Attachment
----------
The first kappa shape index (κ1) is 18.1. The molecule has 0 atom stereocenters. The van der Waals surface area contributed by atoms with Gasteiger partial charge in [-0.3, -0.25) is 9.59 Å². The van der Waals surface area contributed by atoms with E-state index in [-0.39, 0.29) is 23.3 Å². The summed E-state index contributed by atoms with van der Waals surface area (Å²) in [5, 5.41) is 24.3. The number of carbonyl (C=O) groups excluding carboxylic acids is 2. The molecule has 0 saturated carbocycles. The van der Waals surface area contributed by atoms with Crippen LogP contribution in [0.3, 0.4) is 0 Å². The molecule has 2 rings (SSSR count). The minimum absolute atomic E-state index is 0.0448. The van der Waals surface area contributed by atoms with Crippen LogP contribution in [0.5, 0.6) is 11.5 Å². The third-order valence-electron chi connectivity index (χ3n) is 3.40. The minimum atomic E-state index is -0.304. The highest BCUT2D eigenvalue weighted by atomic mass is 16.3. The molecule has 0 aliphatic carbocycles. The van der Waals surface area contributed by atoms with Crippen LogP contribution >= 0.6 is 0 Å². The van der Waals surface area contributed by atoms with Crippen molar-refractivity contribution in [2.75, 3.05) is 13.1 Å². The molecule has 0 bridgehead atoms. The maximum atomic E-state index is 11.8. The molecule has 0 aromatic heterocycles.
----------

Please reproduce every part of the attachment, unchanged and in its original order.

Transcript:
The first kappa shape index (κ1) is 18.1. The molecule has 0 atom stereocenters. The van der Waals surface area contributed by atoms with Gasteiger partial charge in [-0.3, -0.25) is 9.59 Å². The van der Waals surface area contributed by atoms with E-state index in [-0.39, 0.29) is 23.3 Å². The summed E-state index contributed by atoms with van der Waals surface area (Å²) in [5, 5.41) is 24.3. The number of carbonyl (C=O) groups excluding carboxylic acids is 2. The molecule has 0 saturated carbocycles. The van der Waals surface area contributed by atoms with Crippen LogP contribution in [0.3, 0.4) is 0 Å². The molecule has 2 rings (SSSR count). The minimum absolute atomic E-state index is 0.0448. The van der Waals surface area contributed by atoms with Crippen LogP contribution in [0.5, 0.6) is 11.5 Å². The third-order valence-electron chi connectivity index (χ3n) is 3.40. The minimum atomic E-state index is -0.304. The highest BCUT2D eigenvalue weighted by atomic mass is 16.3. The molecule has 0 aliphatic carbocycles. The van der Waals surface area contributed by atoms with Crippen LogP contribution >= 0.6 is 0 Å². The van der Waals surface area contributed by atoms with Crippen molar-refractivity contribution in [2.75, 3.05) is 13.1 Å². The molecule has 0 bridgehead atoms. The maximum atomic E-state index is 11.8. The molecule has 0 aromatic heterocycles.